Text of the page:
Djokovic had won the past four major titles in a row — and was halfway to the first calendar-year Grand Slam for a man since Rod Laver in 1969.
"I believe in positive things in life, and I managed to win four Grand Slams in a row — two different seasons, though. I want to try to focus on that," the No. 1-seeded Djokovic said, "rather than failure."
Djokovic last exited as early as the third round at any major tournament all the way back in 2009, when he departed the French Open at that stage. He made at least the semifinals at Wimbledon every year since 2010.
Yet things began looking bleak for Djokovic when the match began Friday and he dropped the first two sets against Querrey, an American ranked 41st. Djokovic, normally so consistent, so efficient, never quite seemed to be himself, and after the match, asked whether he was 100 percent healthy, the 29-year-old Serb replied: "Not really, but it's not the place and time to talk about it."
Still, after play was halted Friday evening by rain — a recurring theme in this contest and the tournament as a whole — Djokovic came back out Saturday and played much better at the outset.
"He's on his way to possibly being the best ever," Querrey said, "and so you know he's mentally tough and he was going to come back."
Djokovic took the third set, then went up a break in the fourth at 5-4 by pounding a forehand winner that brought coach Boris Becker to his feet. But serving to even the match at two sets apiece, Djokovic faltered.
That game included two calls against Djokovic which, according to the BBC broadcast, were incorrect — but he was out of challenges and so couldn't ask for a review. Querrey, 0 for 6 on break points in the set until then, converted No. 7 when Djokovic's poor forehand volley found the net for 5-all.
After Querrey held for 6-5, Saturday's third rain delay arrived. When they resumed, Djokovic got to a tiebreaker, which he led 3-1. But Querrey hung in there, and a stray forehand by the big favorite sailed wide to end it.
"He overpowered me," Djokovic said.
It's the first loss for Djokovic at any major tournament in more than a year: He was beaten by Stan Wawrinka in the French Open final in June 2015. Since then, Djokovic won Wimbledon last July, the U.S. Open in September, the Australian Open in January, and the French Open last month.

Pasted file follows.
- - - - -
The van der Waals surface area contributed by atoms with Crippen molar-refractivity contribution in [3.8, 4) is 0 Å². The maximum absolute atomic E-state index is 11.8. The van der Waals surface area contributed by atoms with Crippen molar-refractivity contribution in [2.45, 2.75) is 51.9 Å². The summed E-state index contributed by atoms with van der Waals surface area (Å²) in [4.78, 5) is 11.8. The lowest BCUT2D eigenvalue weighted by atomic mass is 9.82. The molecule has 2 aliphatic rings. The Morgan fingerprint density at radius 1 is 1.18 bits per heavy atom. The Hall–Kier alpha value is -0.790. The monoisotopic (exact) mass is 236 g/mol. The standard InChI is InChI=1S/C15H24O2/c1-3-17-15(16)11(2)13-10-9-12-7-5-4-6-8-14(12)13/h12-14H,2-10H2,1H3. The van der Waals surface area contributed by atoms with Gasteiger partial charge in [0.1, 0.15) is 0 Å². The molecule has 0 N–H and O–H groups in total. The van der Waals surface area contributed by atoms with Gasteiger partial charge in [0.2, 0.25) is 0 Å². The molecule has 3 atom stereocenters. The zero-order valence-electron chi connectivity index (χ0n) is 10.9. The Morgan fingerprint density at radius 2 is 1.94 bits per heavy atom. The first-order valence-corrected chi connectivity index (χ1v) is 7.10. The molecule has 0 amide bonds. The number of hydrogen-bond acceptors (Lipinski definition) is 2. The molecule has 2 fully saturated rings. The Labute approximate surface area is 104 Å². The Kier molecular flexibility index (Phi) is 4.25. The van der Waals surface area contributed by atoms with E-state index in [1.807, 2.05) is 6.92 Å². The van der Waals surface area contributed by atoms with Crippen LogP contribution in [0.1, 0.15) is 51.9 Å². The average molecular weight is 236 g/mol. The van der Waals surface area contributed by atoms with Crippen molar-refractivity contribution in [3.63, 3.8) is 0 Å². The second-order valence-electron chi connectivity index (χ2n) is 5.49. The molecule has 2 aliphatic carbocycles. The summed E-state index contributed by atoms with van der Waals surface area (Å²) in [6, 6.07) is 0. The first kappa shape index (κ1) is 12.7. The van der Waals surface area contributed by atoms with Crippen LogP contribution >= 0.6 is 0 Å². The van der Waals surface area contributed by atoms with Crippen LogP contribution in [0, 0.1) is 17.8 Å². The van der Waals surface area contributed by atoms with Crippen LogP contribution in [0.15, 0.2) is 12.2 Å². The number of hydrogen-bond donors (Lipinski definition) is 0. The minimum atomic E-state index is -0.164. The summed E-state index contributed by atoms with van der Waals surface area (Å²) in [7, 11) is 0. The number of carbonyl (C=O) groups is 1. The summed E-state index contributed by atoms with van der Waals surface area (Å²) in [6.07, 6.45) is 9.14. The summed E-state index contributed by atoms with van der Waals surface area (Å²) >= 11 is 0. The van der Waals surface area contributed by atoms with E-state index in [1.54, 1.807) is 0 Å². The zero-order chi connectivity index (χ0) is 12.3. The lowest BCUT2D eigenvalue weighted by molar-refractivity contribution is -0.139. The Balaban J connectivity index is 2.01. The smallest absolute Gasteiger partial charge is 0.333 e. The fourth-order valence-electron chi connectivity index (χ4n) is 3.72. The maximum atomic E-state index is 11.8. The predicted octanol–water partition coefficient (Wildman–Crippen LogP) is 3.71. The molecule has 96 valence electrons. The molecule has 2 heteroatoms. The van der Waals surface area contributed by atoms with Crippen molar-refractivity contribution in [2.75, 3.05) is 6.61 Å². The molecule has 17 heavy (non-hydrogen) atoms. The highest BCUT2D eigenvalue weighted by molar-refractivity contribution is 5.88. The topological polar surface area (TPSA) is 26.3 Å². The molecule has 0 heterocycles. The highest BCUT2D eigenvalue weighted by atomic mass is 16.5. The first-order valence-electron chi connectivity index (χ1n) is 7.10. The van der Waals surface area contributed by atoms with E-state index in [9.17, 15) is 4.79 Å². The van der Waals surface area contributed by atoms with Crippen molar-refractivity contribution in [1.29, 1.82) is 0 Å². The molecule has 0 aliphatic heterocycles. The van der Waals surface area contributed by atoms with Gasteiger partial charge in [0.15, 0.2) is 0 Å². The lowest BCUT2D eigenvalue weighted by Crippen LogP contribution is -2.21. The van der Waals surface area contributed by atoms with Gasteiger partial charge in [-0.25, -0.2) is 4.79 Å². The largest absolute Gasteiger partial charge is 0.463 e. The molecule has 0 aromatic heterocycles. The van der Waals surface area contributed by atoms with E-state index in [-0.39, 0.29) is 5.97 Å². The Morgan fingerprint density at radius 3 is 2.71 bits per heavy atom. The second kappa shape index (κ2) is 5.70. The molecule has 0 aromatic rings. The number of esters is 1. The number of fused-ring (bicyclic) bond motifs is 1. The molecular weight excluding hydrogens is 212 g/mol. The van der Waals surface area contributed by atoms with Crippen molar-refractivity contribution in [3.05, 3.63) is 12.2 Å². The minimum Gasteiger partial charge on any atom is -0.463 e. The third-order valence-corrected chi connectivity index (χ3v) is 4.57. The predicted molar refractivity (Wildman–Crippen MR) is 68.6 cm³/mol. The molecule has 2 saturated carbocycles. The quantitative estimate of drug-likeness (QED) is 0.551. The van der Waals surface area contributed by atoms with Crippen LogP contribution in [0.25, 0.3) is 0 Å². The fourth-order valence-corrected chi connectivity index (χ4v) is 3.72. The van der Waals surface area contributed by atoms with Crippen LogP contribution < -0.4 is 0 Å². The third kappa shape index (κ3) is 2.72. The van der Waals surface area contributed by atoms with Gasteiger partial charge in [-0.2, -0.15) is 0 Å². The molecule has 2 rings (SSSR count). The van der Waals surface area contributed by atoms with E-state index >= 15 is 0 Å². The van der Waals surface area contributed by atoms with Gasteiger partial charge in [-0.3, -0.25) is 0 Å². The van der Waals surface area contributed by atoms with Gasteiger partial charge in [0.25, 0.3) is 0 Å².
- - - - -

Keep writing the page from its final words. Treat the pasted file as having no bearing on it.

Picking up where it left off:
How surprising was this result? Djokovic owns a total of 12 Grand Slam titles — including each of the past two at Wimbledon — while Querrey has never made it past the fourth round at any major. Plus, Djokovic won 8 of 9 previous head-to-head meetings.
Compare their past records at the All England Club: Both entered with the same number of losses at the event, eight, but the difference in wins was the not-so-insignificant tally of 54 for Djokovic to nine for Querrey.
Now make that 10 for the 28-year-old Querrey, who smacked 31 aces against Djokovic, widely considered the top returner of his era — and perhaps any.
"He served very well, as he usually does," Djokovic said, "and I think that part of his game was brutal today."
Querrey reached a career-best ranking of No. 17 in 2011, but he's never quite lived up to the potential his big serve and forehand appeared to promise when he was younger. They were on-target Friday, building that lead during 72 minutes of action before rain at 8 p.m. On Saturday, 16 hours later, Djokovic and Querrey stepped back out on the grass at No. 1 Court.
Djokovic woke up Saturday — if he'd been able to sleep at all, that is — knowing he would need to win three sets in a row in order to extend his Grand Slam quest. His winning streak at tennis' four most important events was the longest in the Open era and third-longest in history, trailing Don Budge's run of 37 victories in the 1930s and Laver's run of 31 in the 1960s.
In the Open era of professional tennis, which dates to 1968, Djokovic is only the second top-seeded man to lose in the third round at Wimbledon: Coincidence or not, the other was Jim Courier in 1992, when he, too, was halfway to a true Grand Slam.
When Djokovic was asked how much the weight of history burdened him, he said: "I don't think it played (that) big of a factor, to be honest."